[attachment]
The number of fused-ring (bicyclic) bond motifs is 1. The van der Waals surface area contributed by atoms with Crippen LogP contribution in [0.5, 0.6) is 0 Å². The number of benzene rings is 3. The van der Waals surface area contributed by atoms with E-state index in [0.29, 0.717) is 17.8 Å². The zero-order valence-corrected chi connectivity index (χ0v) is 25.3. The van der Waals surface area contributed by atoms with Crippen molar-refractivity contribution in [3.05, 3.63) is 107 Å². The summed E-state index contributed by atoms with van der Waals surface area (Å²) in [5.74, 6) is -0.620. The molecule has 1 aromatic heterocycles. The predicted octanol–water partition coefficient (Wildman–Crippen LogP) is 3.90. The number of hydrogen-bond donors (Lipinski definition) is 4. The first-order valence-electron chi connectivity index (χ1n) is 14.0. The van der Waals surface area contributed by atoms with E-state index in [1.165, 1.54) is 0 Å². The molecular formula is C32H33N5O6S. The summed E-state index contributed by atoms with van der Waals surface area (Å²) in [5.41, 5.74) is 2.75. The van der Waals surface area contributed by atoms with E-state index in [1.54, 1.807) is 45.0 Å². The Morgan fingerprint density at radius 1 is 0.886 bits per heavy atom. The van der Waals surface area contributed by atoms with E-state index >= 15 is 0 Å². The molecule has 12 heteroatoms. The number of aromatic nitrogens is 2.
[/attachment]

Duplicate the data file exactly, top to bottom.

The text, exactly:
The number of fused-ring (bicyclic) bond motifs is 1. The van der Waals surface area contributed by atoms with Crippen LogP contribution in [0.5, 0.6) is 0 Å². The number of benzene rings is 3. The van der Waals surface area contributed by atoms with E-state index in [0.29, 0.717) is 17.8 Å². The zero-order valence-corrected chi connectivity index (χ0v) is 25.3. The van der Waals surface area contributed by atoms with Crippen molar-refractivity contribution in [3.05, 3.63) is 107 Å². The summed E-state index contributed by atoms with van der Waals surface area (Å²) in [5.74, 6) is -0.620. The molecule has 1 aromatic heterocycles. The predicted octanol–water partition coefficient (Wildman–Crippen LogP) is 3.90. The number of hydrogen-bond donors (Lipinski definition) is 4. The first-order valence-electron chi connectivity index (χ1n) is 14.0. The van der Waals surface area contributed by atoms with E-state index in [1.165, 1.54) is 0 Å². The molecular formula is C32H33N5O6S. The summed E-state index contributed by atoms with van der Waals surface area (Å²) in [5.41, 5.74) is 2.75. The van der Waals surface area contributed by atoms with E-state index in [1.54, 1.807) is 45.0 Å². The Morgan fingerprint density at radius 1 is 0.886 bits per heavy atom. The van der Waals surface area contributed by atoms with E-state index >= 15 is 0 Å². The molecule has 12 heteroatoms. The number of aromatic nitrogens is 2.